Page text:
The early/mid-war period has always been fertile terrain for modellers. This is particularly true when one looks at some of the camouflage schemes which were introduced during this period along with some colorful (if a touch 'garish') markings carried by many AFVs. The other aspect which greatly attracts modellers is, undoubtedly the vehicle types themselves. From the large and impressive such as the Lee and Grant to their sleeker, more 'recognizable' contemporaries such as the first deployed Sherman variants....
Dragon's New Kit DRA6313 - Sherman Mark III
is a 1/35th scale model of the 'Commowealthized' U.S. M4A2. The kit, as is now standard from DML
, is moulded in light-grey styrene. On opening the box, there are ELEVEN plastic sprues, one clear, a sheet of photo etch, a length of (metal) tow cable, the one piece tracks (moulded in 'Dragon Styrene'), a fold-out sheet of instructions and a small decal sheet.
About this review
With its many variants, one of the difficulties in any review of the M4 series is to correctly identify whether or not the manufacturer has done their 'homework' as to putting correct components according to the version being portrayed. Therefore, to simplify matters, the principal areas of the kit will be looked at in detail to establish that the designers of the kit didn't fall in the many traps which the original Ordinance boards seemed to have created 60 years ago.
1 - Turret
: The turret portrayed in this kit is the British modified version of the low-bustle turret. This is distinguished from the M4A2 turret with the narrower, more-simplified mantlet. Several different mantlets (four in total) are provided with only one used in this version - the 'narrow' M34. Regarding the 'big picture' several points are worth noting: firstly, the shape of the turret, as far as I can establish, is absolutely correct. The correct bustle is present along with some beautifully-rendered texturing. The vision blocks, for the turret periscopes are provided separately in clear plastic. All relevant details such as the pistol port are well done with both good design and execution. The rear of the turret is provided with the British storage box which was hinged at an angle again, this is correctly and convincingly done. An option is given to model the box open or closed, The 75mm barrel itself is plastic and with the use of slide-moulding looks very good indeed - gone (one hopes) are the days of solid plastic barrels... The PE set comes into play on the turret, firstly. rather than casting numbers being moulded onto the surface, these are provided in the PE set - not something which TOTALLY convinces me as they are a little too flat to be practical - better to use some of the '3D' lettering available in various sizes. What does work, are the straps provided for the rear of the turret (should the British box not be used). Slide moulding is used to good effect with the 'bomb-thrower' on the rear bustle. The two (possible) aerial mounts are also present - British or American. Also well done is the forward facing searchlight as well as full INTERNAL detail for the hatches.Regarding the pintle-mount MG, it was certainly present in many Sherman III's but is NOT included in the kit. It isn't a major oversight and is very easy to add should one wish...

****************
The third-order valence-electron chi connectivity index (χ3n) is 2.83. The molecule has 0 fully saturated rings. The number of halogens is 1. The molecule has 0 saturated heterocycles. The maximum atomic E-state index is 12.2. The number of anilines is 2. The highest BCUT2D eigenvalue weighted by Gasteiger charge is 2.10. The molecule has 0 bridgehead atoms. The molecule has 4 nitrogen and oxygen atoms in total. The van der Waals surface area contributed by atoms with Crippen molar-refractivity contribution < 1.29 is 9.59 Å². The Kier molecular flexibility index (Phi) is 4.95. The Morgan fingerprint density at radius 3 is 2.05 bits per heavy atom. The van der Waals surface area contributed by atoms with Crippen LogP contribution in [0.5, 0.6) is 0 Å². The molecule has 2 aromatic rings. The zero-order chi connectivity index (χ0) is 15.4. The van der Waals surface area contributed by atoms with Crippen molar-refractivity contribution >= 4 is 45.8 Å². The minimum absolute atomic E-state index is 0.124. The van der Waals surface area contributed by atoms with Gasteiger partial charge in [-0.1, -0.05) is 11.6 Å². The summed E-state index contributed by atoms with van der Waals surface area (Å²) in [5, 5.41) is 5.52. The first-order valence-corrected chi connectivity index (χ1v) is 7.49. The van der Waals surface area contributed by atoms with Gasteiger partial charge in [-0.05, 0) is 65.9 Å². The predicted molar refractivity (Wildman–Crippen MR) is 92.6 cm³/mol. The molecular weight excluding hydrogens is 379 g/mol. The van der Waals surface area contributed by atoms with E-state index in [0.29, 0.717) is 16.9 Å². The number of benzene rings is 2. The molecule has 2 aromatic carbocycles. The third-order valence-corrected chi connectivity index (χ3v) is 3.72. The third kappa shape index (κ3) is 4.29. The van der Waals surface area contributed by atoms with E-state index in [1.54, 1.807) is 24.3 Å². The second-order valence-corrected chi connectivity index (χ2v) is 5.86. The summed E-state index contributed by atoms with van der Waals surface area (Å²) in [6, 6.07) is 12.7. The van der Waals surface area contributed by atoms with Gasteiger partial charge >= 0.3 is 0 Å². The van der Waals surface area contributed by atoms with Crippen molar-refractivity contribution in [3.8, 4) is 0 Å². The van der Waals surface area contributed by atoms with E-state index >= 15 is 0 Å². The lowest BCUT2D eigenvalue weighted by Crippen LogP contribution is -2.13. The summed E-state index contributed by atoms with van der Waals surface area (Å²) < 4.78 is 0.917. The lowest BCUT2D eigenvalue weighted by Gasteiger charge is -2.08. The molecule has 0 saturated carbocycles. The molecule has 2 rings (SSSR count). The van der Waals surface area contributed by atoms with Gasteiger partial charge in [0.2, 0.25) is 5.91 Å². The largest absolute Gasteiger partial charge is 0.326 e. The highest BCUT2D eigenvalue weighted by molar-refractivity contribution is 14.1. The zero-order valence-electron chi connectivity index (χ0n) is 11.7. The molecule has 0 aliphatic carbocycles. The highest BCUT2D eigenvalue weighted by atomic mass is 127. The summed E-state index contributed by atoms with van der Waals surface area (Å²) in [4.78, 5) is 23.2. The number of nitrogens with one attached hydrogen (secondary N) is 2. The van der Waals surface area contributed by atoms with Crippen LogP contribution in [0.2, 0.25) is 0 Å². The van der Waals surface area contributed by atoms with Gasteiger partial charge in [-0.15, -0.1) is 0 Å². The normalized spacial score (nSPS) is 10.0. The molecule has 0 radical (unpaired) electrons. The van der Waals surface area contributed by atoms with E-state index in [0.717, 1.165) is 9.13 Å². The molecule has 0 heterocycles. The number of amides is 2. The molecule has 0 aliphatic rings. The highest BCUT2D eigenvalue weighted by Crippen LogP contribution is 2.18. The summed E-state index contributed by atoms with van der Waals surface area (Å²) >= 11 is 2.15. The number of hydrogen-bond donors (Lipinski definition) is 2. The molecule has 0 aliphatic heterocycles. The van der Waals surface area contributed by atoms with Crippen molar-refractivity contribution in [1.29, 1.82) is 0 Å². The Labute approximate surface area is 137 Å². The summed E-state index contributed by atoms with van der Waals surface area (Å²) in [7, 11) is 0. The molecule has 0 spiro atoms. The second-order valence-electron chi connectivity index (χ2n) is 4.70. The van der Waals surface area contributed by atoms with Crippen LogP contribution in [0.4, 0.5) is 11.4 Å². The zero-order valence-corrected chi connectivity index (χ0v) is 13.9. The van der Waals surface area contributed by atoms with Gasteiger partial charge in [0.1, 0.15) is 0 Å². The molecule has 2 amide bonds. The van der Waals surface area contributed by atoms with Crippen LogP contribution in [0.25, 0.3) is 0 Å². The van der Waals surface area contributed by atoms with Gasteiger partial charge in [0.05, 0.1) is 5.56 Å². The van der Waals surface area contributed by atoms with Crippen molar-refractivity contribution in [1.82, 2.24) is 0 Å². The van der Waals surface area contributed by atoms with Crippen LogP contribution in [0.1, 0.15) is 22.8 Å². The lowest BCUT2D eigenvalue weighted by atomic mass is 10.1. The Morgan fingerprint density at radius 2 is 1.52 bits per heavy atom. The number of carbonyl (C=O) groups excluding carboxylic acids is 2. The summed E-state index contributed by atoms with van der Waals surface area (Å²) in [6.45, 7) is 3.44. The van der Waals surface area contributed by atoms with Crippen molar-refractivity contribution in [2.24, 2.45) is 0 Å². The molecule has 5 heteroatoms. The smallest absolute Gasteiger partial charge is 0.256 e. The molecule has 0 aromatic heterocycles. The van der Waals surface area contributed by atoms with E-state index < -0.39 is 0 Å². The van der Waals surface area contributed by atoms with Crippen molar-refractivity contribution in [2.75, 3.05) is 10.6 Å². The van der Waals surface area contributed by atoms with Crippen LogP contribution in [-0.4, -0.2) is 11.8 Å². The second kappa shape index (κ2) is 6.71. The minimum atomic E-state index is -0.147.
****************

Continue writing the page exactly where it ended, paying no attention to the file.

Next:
On previous M4's by Dragon